Male fertility has been a topic of discussion in recent years, mainly because of the debate about lower sperm quality. Since the 1970s, researchers have been delving into the question, “What kills sperm count?”
Enter artificial intelligence (AI), speeding up how we can study and assess the question — one program called SpermSeed can offer a sperm diagnosis 1000x quicker than an embryologist.
Yet, the real question is if sperm counts are even dropping at all. While some studies suggest a global drop in sperm count, others argue that the decline is specific to certain places.
As this debate continues, the urgency to find solutions grows. Enter the realm of modern technology.
What Kills Sperm Count? Exploring the Debate on Declining Sperm Quality
In the 1970s, doctors C.M. Kinloch Nelson and Raymond Bunge observed that more men sought infertility treatment at their Iowa clinic. Their research showed a decline in sperm quality compared to earlier studies (Nelson and Bunge, 1974).
Since 1974, many other studies have looked at this issue – but it’s hard to compare them because of different factors like age, lifestyle, and geographical location. Some large-scale analyses suggest a significant global drop in sperm count since the 1970s, but this is debated among researchers.
For example, a paper published by Auger et al. (2022) states:
Overall, available data do not enable us to conclude that human semen quality is deteriorating worldwide or in the Western world, but that a trend is observed in some specific areas.
Addressing the Decline: The Role of Technology
Amid concerns about what kills sperm count and possible drops in sperm quality, finding new solutions for fertility issues is vital. As experts study sperm health, tech offers fresh answers, with “SpermSearch,” a new development in fertility assistance, being one part of the jigsaw.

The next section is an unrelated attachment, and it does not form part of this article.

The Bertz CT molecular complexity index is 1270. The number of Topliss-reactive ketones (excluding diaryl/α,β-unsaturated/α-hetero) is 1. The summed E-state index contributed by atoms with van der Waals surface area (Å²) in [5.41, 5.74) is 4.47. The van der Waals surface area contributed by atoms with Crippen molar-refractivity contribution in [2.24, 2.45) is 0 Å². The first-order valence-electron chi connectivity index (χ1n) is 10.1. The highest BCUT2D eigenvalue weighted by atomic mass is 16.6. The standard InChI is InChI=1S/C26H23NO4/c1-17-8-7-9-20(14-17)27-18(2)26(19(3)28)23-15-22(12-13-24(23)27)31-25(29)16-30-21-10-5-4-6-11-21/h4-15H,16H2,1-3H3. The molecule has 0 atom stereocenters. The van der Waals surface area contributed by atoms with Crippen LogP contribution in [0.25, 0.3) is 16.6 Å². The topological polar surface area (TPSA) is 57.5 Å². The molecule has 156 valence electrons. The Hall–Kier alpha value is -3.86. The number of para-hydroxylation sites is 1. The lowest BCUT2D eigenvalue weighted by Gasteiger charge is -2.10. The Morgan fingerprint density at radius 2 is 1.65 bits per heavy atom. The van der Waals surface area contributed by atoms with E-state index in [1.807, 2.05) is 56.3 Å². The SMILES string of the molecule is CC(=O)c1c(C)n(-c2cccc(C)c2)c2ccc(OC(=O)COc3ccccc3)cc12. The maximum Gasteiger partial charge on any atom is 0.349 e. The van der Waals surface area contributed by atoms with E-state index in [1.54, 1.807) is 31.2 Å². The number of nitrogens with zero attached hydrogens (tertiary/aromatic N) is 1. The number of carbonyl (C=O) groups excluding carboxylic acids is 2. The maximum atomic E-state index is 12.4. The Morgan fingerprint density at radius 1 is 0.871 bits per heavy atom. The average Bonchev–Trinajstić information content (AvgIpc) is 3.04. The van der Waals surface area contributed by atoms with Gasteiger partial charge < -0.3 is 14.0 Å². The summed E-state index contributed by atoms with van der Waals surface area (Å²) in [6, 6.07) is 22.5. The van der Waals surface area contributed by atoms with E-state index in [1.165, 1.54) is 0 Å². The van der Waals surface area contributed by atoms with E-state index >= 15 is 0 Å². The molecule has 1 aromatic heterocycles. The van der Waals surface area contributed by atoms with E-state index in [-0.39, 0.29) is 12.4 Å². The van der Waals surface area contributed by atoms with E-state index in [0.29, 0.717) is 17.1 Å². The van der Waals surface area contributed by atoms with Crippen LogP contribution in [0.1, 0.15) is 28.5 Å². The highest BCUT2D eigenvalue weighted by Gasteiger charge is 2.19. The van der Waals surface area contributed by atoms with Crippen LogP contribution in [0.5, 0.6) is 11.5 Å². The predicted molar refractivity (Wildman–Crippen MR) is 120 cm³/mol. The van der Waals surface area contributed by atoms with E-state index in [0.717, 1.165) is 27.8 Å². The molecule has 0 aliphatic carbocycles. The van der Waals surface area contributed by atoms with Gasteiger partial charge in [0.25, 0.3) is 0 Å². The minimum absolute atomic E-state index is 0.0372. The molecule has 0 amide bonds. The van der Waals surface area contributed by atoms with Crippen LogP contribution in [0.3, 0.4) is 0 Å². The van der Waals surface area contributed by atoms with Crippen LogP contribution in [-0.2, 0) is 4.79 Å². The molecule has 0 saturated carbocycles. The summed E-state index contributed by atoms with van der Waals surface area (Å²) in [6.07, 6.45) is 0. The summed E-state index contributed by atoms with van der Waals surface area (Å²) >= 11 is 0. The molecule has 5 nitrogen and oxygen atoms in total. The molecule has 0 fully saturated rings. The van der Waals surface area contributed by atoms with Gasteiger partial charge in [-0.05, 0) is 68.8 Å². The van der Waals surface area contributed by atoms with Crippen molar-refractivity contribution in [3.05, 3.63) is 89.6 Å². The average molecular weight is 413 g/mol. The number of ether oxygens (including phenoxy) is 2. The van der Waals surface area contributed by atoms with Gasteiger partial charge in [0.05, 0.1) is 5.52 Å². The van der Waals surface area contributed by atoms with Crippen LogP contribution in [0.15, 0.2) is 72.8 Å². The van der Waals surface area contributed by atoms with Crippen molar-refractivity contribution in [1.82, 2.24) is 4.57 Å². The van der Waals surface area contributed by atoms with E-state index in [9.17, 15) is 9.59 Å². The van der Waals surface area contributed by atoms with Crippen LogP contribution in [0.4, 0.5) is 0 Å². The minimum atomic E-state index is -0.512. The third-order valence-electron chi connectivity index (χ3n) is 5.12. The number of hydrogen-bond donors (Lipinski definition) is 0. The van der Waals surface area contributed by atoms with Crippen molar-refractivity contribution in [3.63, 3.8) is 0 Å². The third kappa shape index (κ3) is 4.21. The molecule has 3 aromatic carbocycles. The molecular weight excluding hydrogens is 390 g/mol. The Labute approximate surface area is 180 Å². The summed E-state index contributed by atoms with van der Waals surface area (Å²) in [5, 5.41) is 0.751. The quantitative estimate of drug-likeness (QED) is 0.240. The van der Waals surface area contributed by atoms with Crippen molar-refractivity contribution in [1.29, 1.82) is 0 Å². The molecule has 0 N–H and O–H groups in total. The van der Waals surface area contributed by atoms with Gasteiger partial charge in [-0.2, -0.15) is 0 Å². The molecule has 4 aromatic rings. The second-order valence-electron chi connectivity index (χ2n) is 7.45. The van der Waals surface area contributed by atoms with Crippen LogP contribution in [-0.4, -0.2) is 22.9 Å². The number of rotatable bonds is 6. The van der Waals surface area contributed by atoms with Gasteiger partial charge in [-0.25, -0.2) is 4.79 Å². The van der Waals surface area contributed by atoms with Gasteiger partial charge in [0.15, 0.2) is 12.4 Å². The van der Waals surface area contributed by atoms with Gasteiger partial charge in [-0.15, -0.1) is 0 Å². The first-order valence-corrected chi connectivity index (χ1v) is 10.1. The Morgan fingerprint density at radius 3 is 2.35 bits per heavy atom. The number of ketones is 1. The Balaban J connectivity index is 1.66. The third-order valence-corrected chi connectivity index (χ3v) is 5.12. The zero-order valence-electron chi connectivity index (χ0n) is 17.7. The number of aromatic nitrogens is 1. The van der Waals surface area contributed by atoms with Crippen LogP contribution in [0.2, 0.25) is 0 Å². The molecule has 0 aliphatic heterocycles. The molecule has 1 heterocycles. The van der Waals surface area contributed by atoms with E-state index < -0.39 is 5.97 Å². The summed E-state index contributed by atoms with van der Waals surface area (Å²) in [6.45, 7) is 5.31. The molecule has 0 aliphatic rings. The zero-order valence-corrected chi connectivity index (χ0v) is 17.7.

SpermSearch: AI’s Role in Boosting Male Fertility
SpermSearch was showcased at the 30th annual meeting of the European Society of Human Reproduction and Embryology (2023) and is looking to change how embryologists find and get healthy sperm from testes. The algorithm brings hope to men who want a biological child but have no sperm in their semen, especially when concerns about factors that might kill sperm count are rising.
About 1% of men have no sperm in their semen, a severe infertility condition called non-obstructive azoospermia (NOA). This affects 5% of couples looking for fertility help.
Currently, such patients have a part of their testes removed to extract sperm. This sperm is then used to fertilize the partner’s eggs using the Intracytoplasmic Sperm Injection (ICSI) treatment. Finding sperm in the tissue can take up to six hours, making it hard for embryologists due to fatigue while chasing down contamination from other cells and particles.
However, SpermSearch quickly spots possible sperm, speeding up the task and making it more precise. In trials, the AI found sperm much faster than experts and had a 5% higher accuracy rate.